Many of the pop culture references in the song are tied to Kennedy, the assassination, or to Dylan himself. He’s not implicating Freddy Krueger when he name-checks “A Nightmare on Elm Street.” Kennedy was shot on Elm Street in Dallas. This Elm Street nightmare preceded Wes Craven’s by over two decades. Dylan follows that line with what might seem like a non sequitur — “When you’re down on Deep Ellum, put your money in your shoe” – until you learn that Deep Ellum is a Dallas neighborhood (named after Elm Street) with an illustrious musical history. It was founded by freed slaves and played host to a who’s who of blues and jazz legends including Blind Lemon Jefferson, Robert Johnson, Huddie “Lead Belly” Ledbetter, and Bessie Smith, in clubs like The Harlem and The Palace. And as for putting money in your shoe when you go there, Dylan is paraphrasing a line from “Deep Ellum Blues,” an old song of uncertain origin that includes the line, “When you go down on Deep Ellum, put your money in your socks.” The song was a staple of Grateful Dead concerts in the 1970s and ‘80s.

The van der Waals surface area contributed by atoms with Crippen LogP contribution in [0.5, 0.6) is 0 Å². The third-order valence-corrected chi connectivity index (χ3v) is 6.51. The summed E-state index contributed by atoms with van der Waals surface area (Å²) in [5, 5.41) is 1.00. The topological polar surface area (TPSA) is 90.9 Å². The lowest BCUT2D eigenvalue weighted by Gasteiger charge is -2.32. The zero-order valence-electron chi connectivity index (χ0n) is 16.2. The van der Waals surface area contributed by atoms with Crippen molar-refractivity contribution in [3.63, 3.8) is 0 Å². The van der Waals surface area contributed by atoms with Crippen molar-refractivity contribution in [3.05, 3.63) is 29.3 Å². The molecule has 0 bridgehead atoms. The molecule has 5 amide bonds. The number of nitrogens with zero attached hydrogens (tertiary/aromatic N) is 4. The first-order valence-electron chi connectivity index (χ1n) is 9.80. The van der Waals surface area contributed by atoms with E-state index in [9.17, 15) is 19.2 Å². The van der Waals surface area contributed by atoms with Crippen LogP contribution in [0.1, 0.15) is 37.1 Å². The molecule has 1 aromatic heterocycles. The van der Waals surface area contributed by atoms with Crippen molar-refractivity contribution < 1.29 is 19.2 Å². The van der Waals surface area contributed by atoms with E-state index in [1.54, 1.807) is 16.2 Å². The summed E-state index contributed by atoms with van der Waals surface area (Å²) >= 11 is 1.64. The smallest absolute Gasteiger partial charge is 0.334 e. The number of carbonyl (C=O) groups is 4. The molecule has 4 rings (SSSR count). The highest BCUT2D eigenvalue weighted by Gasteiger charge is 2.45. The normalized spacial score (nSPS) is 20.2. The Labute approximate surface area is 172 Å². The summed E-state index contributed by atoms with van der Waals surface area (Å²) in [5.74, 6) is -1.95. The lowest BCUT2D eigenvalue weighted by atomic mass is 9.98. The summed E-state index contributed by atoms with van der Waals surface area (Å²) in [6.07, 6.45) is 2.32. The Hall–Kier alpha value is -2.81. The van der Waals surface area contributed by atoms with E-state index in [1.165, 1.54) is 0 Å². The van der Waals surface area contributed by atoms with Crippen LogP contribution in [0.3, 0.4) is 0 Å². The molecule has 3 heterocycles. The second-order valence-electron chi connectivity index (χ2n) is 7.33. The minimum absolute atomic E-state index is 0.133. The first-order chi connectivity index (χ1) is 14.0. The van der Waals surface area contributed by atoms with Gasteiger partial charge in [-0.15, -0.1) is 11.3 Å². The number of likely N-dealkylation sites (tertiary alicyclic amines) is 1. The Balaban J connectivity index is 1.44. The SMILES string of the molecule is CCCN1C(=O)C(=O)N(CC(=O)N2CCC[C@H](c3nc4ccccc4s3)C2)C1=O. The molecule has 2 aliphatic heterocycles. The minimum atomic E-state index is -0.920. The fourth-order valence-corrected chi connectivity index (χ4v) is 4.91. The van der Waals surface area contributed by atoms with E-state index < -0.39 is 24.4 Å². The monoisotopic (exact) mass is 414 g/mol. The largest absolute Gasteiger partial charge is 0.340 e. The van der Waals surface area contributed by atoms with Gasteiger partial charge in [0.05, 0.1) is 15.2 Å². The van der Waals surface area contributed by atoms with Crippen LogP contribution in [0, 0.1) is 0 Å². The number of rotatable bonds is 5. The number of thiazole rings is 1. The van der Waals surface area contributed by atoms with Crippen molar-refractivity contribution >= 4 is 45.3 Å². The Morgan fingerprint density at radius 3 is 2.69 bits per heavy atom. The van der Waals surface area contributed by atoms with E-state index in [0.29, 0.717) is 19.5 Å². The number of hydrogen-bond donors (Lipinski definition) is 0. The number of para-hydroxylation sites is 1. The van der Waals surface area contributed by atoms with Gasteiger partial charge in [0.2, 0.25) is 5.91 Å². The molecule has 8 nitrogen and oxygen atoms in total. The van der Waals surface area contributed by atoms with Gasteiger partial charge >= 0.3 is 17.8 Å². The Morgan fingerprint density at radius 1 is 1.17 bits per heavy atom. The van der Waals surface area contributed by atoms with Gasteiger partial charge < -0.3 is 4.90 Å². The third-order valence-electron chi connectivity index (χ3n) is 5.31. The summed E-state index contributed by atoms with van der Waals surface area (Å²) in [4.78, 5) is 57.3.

American political history is invoked throughout the song. The second line describes November 22, 1963, as “A day that will live on in infamy,” a re-use of FDR’s description of the bombing of Pearl Harbor, another day that changed the course of the nation’s history. As JFK’s limousine races to Parkland Hospital, someone says, “Let’s keep hope alive,” which was the tagline for Jesse Jackson’s famous address to the Democratic National Convention in 1988, one of many lines in the song tying JFK to the civil-rights movement. Dylan connects JFK to Martin Luther King, whose famous line, “I’ve seen the Promised Land. I may not get there with you” is echoed in a JFK reverie, “I’m never going to make it to the New Frontier” – a line that also posits the slain president as a latter-day Moses.